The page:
KTM 125 Duke: Road Test Review

Published On Jan 26, 2019 By Praveen M. for KTM 125 Duke

Does the KTM 125 Duke feel capable enough in real world conditions? And is the Indian market ready for such a premium 125cc motorcycle?

KTM revolutionised the budget performance segment when it launched the 200 Duke back in 2012. I remember my college parking lot, which used to be full of R15s, turning all orange! The Duke’s looks, coupled with sprightly dynamics and explosive power was a perfect recipe for disruptive dominance in the market. But the icing on the cake was its price tag of Rs 1.17 lakh (ex-showroom Delhi). Seven years later, KTM launched the new 125 Duke, for around the same price it had launched the 200 Duke at. While it did prove to be quite fun on the Bajaj test track during our first ride, it got us wondering, if it could actually work out on the streets? Whether it would fill the gap left behind by the now much more expensive 200? And finally, is there actually a market for premium 125s in India?

Design & Features:

It looks exactly like the KTM 200 Duke minus the sticker work. Though the international-spec 125 Duke comes with the new 390 Duke-like styling, India gets the old-school KTM design. It isn’t necessarily a bad thing as the 200 Duke is quite popular in the country and its design is instantly recognisable to the aam junta as the quintessential KTM. It is also a sound business decision as using the older bodywork saves the brand a lot of money, and also helps in pricing the bike reasonably. After all, this bike is intended for someone who wants a KTM on a budget.

The instrument cluster is also shared with the 200 Duke. The orange backlit digital console is quite informative and shows the fuel efficiency, range, fuel consumption, trip readouts, gear position, revs, speed, time, odometer readout, coolant temperature, fuel gauge and whatnot. However, it feels a bit cluttered considering that small square-ish space, and the tachometer reading, with its tiny numbers in particular, takes some time to learn how to read.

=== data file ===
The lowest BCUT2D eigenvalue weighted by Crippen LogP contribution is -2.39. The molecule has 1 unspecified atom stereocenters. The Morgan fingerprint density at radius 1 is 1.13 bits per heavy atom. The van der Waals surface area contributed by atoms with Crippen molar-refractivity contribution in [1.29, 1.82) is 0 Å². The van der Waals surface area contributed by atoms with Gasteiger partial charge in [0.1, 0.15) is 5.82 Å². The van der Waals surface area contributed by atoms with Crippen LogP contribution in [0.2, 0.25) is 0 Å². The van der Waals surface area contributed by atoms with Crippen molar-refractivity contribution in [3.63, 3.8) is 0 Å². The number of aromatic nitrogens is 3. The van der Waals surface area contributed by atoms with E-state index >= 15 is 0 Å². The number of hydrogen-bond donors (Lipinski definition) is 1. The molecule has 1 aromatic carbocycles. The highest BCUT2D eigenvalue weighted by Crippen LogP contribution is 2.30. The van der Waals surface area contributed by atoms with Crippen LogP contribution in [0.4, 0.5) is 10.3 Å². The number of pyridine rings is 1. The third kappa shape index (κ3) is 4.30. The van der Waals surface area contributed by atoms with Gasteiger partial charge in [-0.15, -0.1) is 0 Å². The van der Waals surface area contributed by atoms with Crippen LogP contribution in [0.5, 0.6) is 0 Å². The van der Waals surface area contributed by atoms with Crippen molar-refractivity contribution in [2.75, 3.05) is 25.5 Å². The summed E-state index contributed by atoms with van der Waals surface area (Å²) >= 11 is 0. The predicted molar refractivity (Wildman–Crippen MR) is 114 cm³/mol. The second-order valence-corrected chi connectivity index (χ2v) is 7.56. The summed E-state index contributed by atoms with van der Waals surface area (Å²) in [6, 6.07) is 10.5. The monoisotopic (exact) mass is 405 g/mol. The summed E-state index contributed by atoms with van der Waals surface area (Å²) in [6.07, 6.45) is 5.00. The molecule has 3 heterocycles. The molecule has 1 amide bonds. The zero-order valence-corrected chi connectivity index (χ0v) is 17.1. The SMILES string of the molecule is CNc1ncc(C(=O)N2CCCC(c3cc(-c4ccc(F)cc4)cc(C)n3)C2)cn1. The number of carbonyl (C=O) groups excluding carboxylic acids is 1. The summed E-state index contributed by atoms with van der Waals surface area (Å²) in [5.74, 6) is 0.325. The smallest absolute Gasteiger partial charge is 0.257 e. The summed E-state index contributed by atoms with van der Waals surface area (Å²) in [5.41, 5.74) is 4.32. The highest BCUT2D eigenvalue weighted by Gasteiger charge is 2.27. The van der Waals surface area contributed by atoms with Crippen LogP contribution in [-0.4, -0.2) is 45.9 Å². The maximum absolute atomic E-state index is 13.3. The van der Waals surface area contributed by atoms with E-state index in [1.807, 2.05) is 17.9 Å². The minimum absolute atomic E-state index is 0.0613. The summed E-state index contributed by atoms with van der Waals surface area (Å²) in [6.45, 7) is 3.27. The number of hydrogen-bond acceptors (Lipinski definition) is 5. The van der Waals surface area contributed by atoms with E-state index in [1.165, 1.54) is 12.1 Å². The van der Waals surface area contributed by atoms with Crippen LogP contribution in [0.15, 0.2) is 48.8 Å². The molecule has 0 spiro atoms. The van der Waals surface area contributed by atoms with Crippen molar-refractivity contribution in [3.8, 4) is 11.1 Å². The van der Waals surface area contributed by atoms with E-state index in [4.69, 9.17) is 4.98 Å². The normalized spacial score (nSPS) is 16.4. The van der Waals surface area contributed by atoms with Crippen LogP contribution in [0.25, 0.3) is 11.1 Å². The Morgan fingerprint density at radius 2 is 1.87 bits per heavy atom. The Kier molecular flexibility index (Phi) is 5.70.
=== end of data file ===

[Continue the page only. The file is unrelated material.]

The switchgear, handlebar and the key-slot are all premium, and KTM hasn’t cut corners on any of these. The key is laser-cut for better security - it is relatively difficult to duplicate compared to conventional keys. Though the rearview mirrors look sporty, they could’ve been larger, or more outboard, for better visibility and smaller blind spot area. Overall, the build quality of the motorcycle is on par with other KTM bikes, so there’s nothing to complain about here.

Engine & Performance:

The 124.7cc single-cylinder DOHC engine is liquid-cooled and generates 14.5PS at 9250rpm and 12Nm at 8000rpm. These numbers are pretty decent for a performance 125, but the powerband is quite narrow. It is concentrated mostly between 6000-8000rpm. So, in order to maintain the momentum, you’ll have to keep the engine constantly on the boil. Consequently, it ran a tad hotter than normal, as I noticed that in traffic, the coolant temperature bar was just below the overheating threshold level. And I wasn’t even gunning it.

Being a 125, there’s only so much power you can extract, and it lacks the outright frantic nature that KTMs are known for. The sixth gear is tall, but there’s just no power if you need to quickly accelerate, demanding a couple of downshifts to get the engine back into the powerband. When it comes to the transmission quality, the gear shifting action is slick and slots in nicely with a click. At 60kmph in 6th gear, the tacho hovers just above the 5000rpm mark, while 100kmph arrives a bit over 8000rpm. It takes its own time to crack the ton as the powerband fizzles out post 90kmph. That said, newer riders will find the motor unintimidating. And that’s the whole point of this motorcycle - to be beginner-friendly! That said, fourth gear is short enough for the motor to feel really tractable at city speeds, with the baby Duke pulling comfortably right from 25 to 65kmph.

Also Read: KTM 125 Duke First Ride Review